4. Dimensions of Higher Education
As there are many purposes and social applications for education, so too education can take place at multiple levels that are not directly dependent on the number of years spent in formal learning. There was a time when the basic skills for reading and writing were considered clear evidence of education, or even of genius. One principal aim of education is to develop a wide range of skills – physical skills for reading, writing and mentation; social skills for instruction, communication, relationship, teamwork and leadership; and psychological skills for understanding, judging and managing oneself, other people and social situations.

The capacity to recall a wide range of memorized facts or to recite long passages from literature was a prominent attribute of the educated in previous centuries when both learning and scholarship were largely associated with the capacity for memorization. Memorization still remains a major component of education at all levels. The exponential growth of information combined with the exponential expansion of capacities for storage and retrieval have progressively shifted the emphasis from the capacity to memorize to the capacity to understand what one can recite. Understanding is a higher order faculty than memorization. It arises by coordinating two or more facts and relating them to one another as thought. At a more abstract level, the coordination and relating of two or more thoughts give rise to ideas that are several steps removed from observable fact. Most education today stops with analysis and evaluation of facts and ideas at the level of understanding. The development of other mental faculties such as observation, discrimination, comparison, and judgment is given less emphasis.

Beyond these, education can serve a still more profound purpose. It is the principal means for fostering the development of three characteristics that are essential for the future development of both society and its members – independent thinking, creativity and individuality. Although we may flatter ourselves that we are thinking all the time, most of what we are doing is observing and coordinating facts or ideas and organizing them within the perceptive mass of previously accepted understanding. Real thinking is far more rare and rarefied. It arises from a fresh perception and inquiry into the validity of facts, concepts and perspectives that form part of humanity’s commonly accepted body of knowledge. True rationality only commences when we are able to set aside the prevailing beliefs and accepted wisdom, be it scientific or religious, to see and think freshly from first principles and new perspectives, as Einstein did in challenging the reality of absolute space and time and Darwin did with respect to biological evolution. The capacity to question originally is a far more powerful form of mentation than to recite or understand with facility, a more difficult faculty to acquire but one that can still be prepared and consciously fostered through education.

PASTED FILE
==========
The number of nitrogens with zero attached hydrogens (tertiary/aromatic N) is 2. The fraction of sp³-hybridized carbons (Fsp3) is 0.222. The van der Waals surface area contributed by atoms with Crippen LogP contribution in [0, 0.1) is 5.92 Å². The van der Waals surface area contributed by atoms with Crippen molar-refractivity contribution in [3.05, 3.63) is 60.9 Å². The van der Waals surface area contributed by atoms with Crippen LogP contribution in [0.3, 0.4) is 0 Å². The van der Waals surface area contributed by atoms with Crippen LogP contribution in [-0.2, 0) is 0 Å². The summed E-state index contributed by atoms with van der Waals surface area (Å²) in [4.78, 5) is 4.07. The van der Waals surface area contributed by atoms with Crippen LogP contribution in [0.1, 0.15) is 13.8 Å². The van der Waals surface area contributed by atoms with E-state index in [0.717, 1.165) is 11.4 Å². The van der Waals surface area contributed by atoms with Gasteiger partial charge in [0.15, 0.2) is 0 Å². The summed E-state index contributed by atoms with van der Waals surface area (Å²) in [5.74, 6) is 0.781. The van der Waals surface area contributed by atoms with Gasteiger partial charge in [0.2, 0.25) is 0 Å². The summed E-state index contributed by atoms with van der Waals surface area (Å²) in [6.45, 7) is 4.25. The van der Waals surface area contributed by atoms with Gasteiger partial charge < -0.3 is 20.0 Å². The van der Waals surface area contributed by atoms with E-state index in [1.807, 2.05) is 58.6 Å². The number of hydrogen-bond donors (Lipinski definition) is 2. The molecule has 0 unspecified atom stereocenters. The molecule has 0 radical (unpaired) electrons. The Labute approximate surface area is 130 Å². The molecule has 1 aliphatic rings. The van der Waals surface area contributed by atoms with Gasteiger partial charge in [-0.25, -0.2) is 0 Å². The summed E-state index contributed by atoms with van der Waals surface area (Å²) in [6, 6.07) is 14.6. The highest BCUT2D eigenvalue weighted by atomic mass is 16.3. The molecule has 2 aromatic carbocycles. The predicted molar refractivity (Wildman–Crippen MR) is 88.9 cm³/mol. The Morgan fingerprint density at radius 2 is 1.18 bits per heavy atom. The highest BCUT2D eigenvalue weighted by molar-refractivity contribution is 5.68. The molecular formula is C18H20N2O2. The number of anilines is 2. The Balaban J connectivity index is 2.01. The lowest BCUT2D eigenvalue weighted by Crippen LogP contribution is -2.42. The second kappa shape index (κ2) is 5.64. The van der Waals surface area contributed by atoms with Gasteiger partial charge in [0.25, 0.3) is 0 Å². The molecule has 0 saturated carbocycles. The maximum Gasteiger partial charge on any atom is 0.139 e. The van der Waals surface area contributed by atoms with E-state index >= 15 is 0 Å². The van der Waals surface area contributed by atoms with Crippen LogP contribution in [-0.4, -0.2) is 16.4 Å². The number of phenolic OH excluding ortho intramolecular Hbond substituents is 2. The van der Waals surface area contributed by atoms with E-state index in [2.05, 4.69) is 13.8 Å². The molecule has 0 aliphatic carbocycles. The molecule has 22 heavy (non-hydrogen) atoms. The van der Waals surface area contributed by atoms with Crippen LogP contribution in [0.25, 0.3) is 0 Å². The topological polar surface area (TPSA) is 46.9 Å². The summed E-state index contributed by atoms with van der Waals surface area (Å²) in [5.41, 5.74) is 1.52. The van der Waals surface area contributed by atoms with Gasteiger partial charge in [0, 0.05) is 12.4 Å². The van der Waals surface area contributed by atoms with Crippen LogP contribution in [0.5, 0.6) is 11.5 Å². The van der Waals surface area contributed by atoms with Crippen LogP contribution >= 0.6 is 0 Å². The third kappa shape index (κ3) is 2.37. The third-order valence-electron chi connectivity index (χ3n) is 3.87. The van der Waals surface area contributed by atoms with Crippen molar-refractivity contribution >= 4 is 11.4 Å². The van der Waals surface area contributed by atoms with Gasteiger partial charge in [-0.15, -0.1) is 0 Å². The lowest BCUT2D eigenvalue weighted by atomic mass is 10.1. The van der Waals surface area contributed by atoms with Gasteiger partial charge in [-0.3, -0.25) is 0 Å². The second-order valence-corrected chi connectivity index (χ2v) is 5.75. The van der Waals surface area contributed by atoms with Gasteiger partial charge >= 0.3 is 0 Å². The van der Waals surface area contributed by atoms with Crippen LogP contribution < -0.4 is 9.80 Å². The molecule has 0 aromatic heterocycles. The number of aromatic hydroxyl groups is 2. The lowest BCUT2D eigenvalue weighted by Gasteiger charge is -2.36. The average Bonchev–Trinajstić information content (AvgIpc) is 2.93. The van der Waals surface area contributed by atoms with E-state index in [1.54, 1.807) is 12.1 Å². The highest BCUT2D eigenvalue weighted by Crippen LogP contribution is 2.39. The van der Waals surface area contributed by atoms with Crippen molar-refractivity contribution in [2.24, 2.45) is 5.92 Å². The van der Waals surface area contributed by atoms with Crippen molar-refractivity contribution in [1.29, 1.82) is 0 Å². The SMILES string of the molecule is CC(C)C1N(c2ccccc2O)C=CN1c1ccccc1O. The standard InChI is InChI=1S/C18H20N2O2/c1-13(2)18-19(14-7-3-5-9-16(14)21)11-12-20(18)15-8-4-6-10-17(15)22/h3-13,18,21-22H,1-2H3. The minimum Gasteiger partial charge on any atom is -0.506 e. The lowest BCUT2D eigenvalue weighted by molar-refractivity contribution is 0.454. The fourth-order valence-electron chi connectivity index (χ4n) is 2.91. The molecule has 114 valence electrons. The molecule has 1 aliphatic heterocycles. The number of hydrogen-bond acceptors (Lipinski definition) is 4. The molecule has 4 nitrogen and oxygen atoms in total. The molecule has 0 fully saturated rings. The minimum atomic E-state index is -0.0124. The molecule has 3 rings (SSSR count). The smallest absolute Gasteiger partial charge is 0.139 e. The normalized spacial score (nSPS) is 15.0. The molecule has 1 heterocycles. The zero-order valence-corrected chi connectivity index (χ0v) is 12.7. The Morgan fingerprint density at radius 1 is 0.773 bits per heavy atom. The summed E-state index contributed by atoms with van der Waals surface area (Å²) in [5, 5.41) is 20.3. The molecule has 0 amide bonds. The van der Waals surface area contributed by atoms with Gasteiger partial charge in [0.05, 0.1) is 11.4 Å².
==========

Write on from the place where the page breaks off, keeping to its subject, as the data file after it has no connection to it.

The grades of purely mental education from memorization to understanding to independent thinking can be extended to include other capacities which are normally attributed only to genius, but which also can be actively fostered through education. The inordinate preoccupation of modern education with specialization, classification and analysis neglects development of higher mental capacities essential for effectively addressing the challenges and opportunities confronting individuals and societies today, including the capacity to view things as aspects of a greater totality, to perceive the complexities of interrelatedness, to synthesize and reconcile apparent contradictions and to integrate disparate aspects of reality within a greater whole.1

The conscious development of individuality and creativity is also largely neglected by current educational systems. In practice we tend to regard education in a manner similar to mass production of goods, as a process of gathering together raw materials (people and knowledge), applying energy (physical and mental effort) and fabricating finished products (knowledgeable people). We tend to measure the efficiency and effectiveness of this process in terms of the quantity and quality of information transmitted from instructors to students, rather than in terms of enhancement in the capacity of students to learn. For most people education is synonymous with a degree, irrespective of what has been learned. But the acquisition of a degree may be a poor measure of the true quantum and quality of knowledge acquired. A truer measure of education is the awakening of the student’s capacity to actively seek and acquire knowledge on one’s own, to question and think independently, creatively and even originally.

The transmission of values has always been one of the central aims of education. Values relate to all levels and aspects of life – physical, social, mental, psychological, ethical and spiritual. They represent the quintessence of cultural knowledge for survival, accomplishment and harmonious living, which society has acquired over centuries. Family life, religious training, formal education, work and life experience all present opportunities for the transmission and acquisition of values. The advent of modern secular, scientific education has increasingly restricted the conscious transmission of values to mental, organizational and work values, leaving the transmission of core human values to informal social learning. The effort to be purely objective has stripped education of its most valuable essence.

Education legitimately encompasses this full range of objectives – training of physical, social and psychological skills; absorption of factual information; understanding of subject-related knowledge; development of higher mental faculties for thinking and creativity; and acquisition of values for social accomplishment and personal fulfillment. Beyond them all lies the more fundamental objective of awakening and fostering the latent capacity of each person to fully develop his or her own unique individuality.

1 Ivo Šlaus and Garry Jacobs, “Recognizing Unrecognized Genius”, Cadmus 1, no.5 (2012): 1-5.